Wednesday, July 20, 2016

How France 'Shaped' Modern Syria

The following understatement is a classic of its kind:

"'We tend to forget that history is still important,' said Anthony Cordesman of the Centre for Strategic Studies and International Studies in Washington. 'France is the country that shaped modern Syria... " (France's colonial history puts it in the sights of terrorists, Julian E. Barnes & Matthew Dalton, The Wall Street Journal/ The Australian, 18/7/16)

France "shaped" Syria.

Before France, Syria was without form and void. After France, hey presto, Syria! (Trot out that mocking line: What did the Romans France ever do for us?)

So how did La Belle France "shape" Syria?

As follows:

1) In the Sykes-Picot Agreement of 1916, France (& Britain) decided to chop up Greater Syria (today's Lebanon, Syria, Palestine and Jordan) with Syria and Lebanon going to France, and Palestine and Transjordan to Britain. (Of course, the British had already promised, in 1915, that most of Greater Syria would become part of an independent Arab nation.)

2) At the San Remo Conference of 1920, under the pretext of 'accepting' a League of Nations' 'mandate', France declared its intention to take control of Greater Syria (minus the British bits). This was despite the existence of a popular, constitutional Arab monarchy under King Faisal based in Damascus. Syrian resistance was promptly smashed by a vastly superior French force at the Battle of Maysalun, and Faisal was forced to flee. General Gourard, the 'hero' of Maysalun, reportedly kicked the tomb of Saladin in Damascus, and said, Wake up, Saladin. We have returned. My presence here consecrates the victory of the Cross over the Crescent.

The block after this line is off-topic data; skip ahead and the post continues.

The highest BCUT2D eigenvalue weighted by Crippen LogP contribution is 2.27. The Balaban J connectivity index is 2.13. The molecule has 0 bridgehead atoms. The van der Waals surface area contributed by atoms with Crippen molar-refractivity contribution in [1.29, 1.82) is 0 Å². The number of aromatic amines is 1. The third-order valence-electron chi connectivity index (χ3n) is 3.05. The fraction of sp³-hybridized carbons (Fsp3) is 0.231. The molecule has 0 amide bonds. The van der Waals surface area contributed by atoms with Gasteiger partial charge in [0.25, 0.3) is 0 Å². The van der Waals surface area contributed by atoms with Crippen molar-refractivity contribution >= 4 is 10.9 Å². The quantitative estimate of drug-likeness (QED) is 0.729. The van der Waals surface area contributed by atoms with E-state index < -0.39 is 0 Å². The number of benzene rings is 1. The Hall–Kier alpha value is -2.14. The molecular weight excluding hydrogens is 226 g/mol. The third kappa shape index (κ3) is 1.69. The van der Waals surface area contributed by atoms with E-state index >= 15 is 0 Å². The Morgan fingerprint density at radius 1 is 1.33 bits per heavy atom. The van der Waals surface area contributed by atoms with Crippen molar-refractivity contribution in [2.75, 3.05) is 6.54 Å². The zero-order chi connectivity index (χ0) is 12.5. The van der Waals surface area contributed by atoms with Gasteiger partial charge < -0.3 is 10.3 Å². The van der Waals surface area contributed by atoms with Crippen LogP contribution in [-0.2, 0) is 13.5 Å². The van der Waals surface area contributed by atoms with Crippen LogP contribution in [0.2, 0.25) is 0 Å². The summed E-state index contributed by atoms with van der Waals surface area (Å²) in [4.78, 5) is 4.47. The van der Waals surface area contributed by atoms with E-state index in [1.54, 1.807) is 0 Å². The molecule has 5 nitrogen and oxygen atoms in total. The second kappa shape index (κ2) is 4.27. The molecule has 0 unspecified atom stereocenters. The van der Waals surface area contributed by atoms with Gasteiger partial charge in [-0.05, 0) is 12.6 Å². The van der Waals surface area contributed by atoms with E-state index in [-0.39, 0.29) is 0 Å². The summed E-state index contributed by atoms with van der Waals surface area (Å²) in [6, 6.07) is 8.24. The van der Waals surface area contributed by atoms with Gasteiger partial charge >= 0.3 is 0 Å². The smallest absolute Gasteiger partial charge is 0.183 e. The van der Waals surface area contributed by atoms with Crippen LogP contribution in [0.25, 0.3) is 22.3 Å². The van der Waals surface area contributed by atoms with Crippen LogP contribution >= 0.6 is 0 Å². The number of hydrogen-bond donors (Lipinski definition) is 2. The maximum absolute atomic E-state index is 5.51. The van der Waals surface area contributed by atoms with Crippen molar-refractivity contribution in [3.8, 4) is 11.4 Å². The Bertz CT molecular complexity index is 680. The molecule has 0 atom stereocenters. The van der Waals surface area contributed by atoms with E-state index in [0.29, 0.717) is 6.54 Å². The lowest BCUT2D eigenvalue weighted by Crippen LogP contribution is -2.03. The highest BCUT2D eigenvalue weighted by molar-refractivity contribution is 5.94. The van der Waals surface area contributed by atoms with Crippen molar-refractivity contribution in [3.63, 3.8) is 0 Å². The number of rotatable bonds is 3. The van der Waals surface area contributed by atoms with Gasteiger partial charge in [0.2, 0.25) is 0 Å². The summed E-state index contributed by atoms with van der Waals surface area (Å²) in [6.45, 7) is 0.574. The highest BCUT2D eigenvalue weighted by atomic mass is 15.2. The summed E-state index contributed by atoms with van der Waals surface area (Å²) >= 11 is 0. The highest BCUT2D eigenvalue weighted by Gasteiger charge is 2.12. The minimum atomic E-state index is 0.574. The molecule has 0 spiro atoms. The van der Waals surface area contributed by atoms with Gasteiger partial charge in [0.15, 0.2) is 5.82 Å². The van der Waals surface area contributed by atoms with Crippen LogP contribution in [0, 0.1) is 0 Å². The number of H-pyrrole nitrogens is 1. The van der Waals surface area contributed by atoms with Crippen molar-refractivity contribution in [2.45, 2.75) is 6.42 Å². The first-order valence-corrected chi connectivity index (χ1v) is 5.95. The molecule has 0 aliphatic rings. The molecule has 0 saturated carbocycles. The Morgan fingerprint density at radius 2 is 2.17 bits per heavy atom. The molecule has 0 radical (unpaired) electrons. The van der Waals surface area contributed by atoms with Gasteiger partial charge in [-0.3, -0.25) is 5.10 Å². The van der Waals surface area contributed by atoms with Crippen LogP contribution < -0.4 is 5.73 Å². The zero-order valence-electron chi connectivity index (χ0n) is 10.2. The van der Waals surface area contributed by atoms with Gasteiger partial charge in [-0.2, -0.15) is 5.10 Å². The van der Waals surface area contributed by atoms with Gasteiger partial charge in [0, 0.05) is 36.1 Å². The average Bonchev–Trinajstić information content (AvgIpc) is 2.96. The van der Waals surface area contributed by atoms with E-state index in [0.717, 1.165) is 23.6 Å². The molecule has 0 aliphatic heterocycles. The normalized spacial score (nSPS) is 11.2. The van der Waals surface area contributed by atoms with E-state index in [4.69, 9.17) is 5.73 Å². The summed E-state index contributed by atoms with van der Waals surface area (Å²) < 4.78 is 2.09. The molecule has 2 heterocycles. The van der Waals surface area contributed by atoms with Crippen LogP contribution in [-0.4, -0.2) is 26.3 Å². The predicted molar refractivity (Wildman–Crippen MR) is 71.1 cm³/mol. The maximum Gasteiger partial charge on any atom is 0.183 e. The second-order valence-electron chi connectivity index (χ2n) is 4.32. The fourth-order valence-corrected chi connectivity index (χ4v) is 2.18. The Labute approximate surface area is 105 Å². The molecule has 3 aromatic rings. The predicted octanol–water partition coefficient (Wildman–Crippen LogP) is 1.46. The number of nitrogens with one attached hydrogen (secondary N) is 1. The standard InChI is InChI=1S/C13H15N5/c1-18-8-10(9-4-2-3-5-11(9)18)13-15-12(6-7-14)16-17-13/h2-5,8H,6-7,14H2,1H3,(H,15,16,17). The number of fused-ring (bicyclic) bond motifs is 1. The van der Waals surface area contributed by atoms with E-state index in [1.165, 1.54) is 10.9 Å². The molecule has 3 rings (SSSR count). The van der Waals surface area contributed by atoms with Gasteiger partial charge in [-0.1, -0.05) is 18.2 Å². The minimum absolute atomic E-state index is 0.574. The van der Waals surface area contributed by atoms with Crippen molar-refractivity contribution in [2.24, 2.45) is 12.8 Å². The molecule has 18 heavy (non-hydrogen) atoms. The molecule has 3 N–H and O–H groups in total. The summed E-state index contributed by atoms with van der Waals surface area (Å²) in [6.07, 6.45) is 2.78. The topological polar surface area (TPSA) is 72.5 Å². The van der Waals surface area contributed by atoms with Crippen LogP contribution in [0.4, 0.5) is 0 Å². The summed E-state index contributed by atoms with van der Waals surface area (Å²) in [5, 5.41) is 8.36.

3) Gourard then tore off Mount Lebanon, adding to it the coastal cities of Tyre, Beirut and Tripoli, and the inland Biqa Valley, and proclaimed the new entity Greater Lebanon (Grand Liban).

4) With Palestine and Transjordan already hacked from the bleeding corpse of Greater Syria, and Lebanon likewise, Gourard then set about slicing what was left of it into statelets: the state of Damascus; the government of Aleppo; the autonomous Alawite district; and the autonomous Mountain of the Druzes.

5) A nationalist uprising (1925-26) was brutally quelled, with French forces shelling Damascus twice. Thousands of Syrians died in the process.

6) In 1939, France cut off  the northern Syrian province of Hatay, handing it to the Turks to keep them sweet during World War II.

That, in brief, is how La Belle France "shaped" Syria.

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